What is the purpose of contemporary art and the role of contemporary artists if it is not to refect, challenge and celebrate contemporary life?
Or, do the arts exist only to entertain, provide distraction and blot out the real world?

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Sheeran takes solo performance to new levels

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The thrilling, vibrant talent of the solo artist

Ed Sheeran at Glastonbury
There are very few solo artists who can totally captivate an audience for one and a half hours in front of a capacity house and that is what Ed Sheeran did at Glastonbury in June. I was fascinated to see the final part of Glastonbury on BBC 2 for which Ed Sheeran was the headline solo act on the Pyramid stage. This is an artist who is used to holding the attention of capacity audiences of 90,000 at Wembley Stadium for a sell-out run on several nights!

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Yellow Lounge Live

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Yellow Lounge hits high note for young audiences

I was reading an article in BBC Music Magazine about classical performers increasingly thinking beyond the traditional concert halls in order for classical music to be heard by new audiences.

This thinking is not particularly new of course as musicians have always had to be inventive about how they present and market their music to audiences and has certainly been the case for the 40 years of my professional career.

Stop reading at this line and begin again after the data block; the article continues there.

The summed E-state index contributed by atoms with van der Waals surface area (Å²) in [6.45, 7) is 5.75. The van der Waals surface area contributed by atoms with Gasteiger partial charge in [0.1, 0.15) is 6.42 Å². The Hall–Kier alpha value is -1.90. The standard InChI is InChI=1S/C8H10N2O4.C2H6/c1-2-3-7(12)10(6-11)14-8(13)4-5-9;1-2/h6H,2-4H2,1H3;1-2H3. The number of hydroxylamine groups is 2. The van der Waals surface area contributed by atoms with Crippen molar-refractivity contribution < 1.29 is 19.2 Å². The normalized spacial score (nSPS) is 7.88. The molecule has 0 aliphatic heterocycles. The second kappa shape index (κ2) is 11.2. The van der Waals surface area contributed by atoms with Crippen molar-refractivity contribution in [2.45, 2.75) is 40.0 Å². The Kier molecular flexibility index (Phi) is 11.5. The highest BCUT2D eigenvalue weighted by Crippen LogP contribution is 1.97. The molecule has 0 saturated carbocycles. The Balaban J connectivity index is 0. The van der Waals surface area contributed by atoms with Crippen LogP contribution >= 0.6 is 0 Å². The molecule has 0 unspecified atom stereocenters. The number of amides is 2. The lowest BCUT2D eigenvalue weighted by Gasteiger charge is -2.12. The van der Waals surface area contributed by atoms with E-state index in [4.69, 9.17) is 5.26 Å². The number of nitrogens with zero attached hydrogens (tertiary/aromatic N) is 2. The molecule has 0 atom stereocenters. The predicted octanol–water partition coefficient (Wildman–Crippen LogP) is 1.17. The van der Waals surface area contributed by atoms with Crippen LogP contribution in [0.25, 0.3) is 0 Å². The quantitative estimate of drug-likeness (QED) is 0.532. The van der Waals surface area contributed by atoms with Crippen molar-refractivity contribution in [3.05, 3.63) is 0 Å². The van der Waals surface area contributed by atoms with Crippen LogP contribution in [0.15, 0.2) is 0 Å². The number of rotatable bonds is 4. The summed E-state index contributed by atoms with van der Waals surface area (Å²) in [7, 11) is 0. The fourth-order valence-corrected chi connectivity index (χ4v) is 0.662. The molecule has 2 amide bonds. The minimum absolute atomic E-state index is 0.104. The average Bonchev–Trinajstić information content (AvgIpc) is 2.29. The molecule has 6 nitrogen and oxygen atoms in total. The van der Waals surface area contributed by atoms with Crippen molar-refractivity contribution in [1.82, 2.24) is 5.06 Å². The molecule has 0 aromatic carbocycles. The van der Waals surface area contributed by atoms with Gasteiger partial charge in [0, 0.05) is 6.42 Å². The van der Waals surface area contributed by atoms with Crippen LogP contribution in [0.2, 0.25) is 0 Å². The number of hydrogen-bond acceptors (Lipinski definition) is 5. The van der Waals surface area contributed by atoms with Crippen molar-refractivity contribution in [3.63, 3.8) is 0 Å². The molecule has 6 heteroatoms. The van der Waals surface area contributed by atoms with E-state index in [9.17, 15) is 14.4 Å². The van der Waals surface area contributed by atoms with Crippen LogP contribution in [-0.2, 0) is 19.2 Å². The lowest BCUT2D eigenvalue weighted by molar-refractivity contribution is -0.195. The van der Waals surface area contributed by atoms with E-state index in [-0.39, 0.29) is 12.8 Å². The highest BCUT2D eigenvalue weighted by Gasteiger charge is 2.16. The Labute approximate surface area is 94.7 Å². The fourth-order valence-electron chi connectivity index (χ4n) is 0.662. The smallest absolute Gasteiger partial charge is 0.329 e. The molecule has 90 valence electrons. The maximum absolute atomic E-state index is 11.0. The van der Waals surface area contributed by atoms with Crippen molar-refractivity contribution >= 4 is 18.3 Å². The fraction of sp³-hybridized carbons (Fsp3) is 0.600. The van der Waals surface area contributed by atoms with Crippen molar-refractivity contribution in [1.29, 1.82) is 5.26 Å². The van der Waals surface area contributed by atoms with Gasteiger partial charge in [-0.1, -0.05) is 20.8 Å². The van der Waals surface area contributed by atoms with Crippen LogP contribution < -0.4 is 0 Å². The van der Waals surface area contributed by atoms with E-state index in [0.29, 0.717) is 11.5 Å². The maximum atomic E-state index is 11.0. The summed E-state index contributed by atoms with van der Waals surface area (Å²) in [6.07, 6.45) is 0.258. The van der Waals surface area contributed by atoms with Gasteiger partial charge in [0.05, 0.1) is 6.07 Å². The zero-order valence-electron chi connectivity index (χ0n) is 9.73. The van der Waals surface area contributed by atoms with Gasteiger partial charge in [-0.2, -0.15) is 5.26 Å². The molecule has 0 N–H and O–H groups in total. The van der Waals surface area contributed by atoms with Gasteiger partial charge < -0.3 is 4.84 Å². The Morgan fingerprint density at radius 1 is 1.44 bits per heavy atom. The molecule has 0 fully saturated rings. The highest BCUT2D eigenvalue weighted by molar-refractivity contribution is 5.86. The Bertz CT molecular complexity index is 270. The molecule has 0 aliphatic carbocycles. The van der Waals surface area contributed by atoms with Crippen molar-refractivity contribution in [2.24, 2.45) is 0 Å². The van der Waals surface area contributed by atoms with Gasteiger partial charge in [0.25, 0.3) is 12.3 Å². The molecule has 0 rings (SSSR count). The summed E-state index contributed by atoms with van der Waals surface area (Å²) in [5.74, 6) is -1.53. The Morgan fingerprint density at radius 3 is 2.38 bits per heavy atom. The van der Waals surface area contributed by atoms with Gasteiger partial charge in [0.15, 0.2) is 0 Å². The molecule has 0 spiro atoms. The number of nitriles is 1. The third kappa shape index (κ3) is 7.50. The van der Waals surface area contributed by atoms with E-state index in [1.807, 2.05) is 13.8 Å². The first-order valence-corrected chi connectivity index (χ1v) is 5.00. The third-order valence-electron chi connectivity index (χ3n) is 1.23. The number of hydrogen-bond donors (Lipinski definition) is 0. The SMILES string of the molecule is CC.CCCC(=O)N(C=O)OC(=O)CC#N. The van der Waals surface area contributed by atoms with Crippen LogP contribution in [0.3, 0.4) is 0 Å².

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Proms 2016 Panoply – where are the women composers this year?

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David Pickard - Proms Director

David Pickard

The announcement of the 2016 BBC Proms season brought forth a panoply of comment and observation. Here are a few choice entries, editorials and utterances to get your interest piqued.

David Pickard is the new Proms Director and as incoming incumbent he largely inherits what has already been prepared and put into place by outgoing Proms Director, Roger Wright, and perhaps more significantly Interim Proms Director, Edward Blakeman.

 

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Farewell to Max

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SirPeterMaxwellDavies

Sir Peter Maxwell Davies

I have known Max for years – well, about 35 years, and, albeit through intermittent contact, that is still time enough to absorb a sense of the man, the musician, the communicator.

Too often styled as an ‘enfant terrible’ of the contemporary classical music world, his compositions are, to a large extent, far from the ‘difficult’ that commentators loved carelessly and lazily to use in pejorative description or parlance of avoidance, when in truth it was rather too difficult for them to take the time and trouble of better acquaintance.

Max was ever his own person – outwardly mild and congenial, inwardly robust, opinionated, fearless and frank.

A recent interview about his 10th symphony (think how many composers never got past number 9!) had him putting his work as a composer in the ‘upper end of civilised society’. Who dares, these days, from the world of contemporary music, to make such a claim?! Good on you, Max.

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Young Composer Voices in Cambridge

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10th November saw An Evening of New Music curated by young composers Jay Richardson and Alex Woolf, under the aegis of Young Composers’ Network*. Jay is reading Music at Pembroke College, Cambridge and Alex is in his final year at St John’s College, Cambridge. Both already have impressive CVs which include performances with national orchestras and broadcasts on national radio.

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Remembering Benjamin Britten